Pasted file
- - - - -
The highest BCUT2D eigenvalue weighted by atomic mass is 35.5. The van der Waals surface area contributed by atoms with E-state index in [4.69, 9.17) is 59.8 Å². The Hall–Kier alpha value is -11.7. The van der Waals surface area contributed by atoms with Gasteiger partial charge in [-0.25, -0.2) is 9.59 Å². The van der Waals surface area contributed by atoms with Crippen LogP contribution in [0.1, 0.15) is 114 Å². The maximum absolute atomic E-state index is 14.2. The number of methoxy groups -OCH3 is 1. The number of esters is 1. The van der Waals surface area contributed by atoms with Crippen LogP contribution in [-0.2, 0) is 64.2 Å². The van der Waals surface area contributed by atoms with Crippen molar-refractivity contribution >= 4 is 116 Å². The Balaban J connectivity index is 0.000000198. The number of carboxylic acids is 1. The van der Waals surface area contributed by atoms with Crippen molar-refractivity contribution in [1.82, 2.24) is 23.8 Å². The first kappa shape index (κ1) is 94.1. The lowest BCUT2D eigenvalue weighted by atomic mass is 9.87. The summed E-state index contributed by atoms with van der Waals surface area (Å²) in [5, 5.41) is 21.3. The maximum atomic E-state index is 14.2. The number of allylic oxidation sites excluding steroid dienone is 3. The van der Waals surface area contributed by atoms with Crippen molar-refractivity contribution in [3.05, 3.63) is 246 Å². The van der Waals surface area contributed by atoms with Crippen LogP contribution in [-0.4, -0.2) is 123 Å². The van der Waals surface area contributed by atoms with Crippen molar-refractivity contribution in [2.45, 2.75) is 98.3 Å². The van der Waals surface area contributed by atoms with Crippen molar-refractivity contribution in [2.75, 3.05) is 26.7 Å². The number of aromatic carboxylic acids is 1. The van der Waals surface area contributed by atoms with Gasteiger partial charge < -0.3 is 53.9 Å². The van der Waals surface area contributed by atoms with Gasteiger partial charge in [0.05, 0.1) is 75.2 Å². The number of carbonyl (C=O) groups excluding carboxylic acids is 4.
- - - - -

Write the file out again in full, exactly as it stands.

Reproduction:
The highest BCUT2D eigenvalue weighted by atomic mass is 35.5. The van der Waals surface area contributed by atoms with E-state index in [4.69, 9.17) is 59.8 Å². The Hall–Kier alpha value is -11.7. The van der Waals surface area contributed by atoms with Gasteiger partial charge in [-0.25, -0.2) is 9.59 Å². The van der Waals surface area contributed by atoms with Crippen LogP contribution in [0.1, 0.15) is 114 Å². The maximum absolute atomic E-state index is 14.2. The number of methoxy groups -OCH3 is 1. The number of esters is 1. The van der Waals surface area contributed by atoms with Crippen LogP contribution in [-0.2, 0) is 64.2 Å². The van der Waals surface area contributed by atoms with Crippen molar-refractivity contribution >= 4 is 116 Å². The Balaban J connectivity index is 0.000000198. The number of carboxylic acids is 1. The van der Waals surface area contributed by atoms with Crippen molar-refractivity contribution in [1.82, 2.24) is 23.8 Å². The first kappa shape index (κ1) is 94.1. The lowest BCUT2D eigenvalue weighted by atomic mass is 9.87. The summed E-state index contributed by atoms with van der Waals surface area (Å²) in [5, 5.41) is 21.3. The maximum atomic E-state index is 14.2. The number of allylic oxidation sites excluding steroid dienone is 3. The van der Waals surface area contributed by atoms with Crippen molar-refractivity contribution in [3.05, 3.63) is 246 Å². The van der Waals surface area contributed by atoms with Crippen LogP contribution in [-0.4, -0.2) is 123 Å². The van der Waals surface area contributed by atoms with Crippen molar-refractivity contribution in [2.45, 2.75) is 98.3 Å². The van der Waals surface area contributed by atoms with Crippen molar-refractivity contribution in [2.75, 3.05) is 26.7 Å². The number of aromatic carboxylic acids is 1. The van der Waals surface area contributed by atoms with Gasteiger partial charge < -0.3 is 53.9 Å². The van der Waals surface area contributed by atoms with Gasteiger partial charge in [0.05, 0.1) is 75.2 Å². The number of carbonyl (C=O) groups excluding carboxylic acids is 4.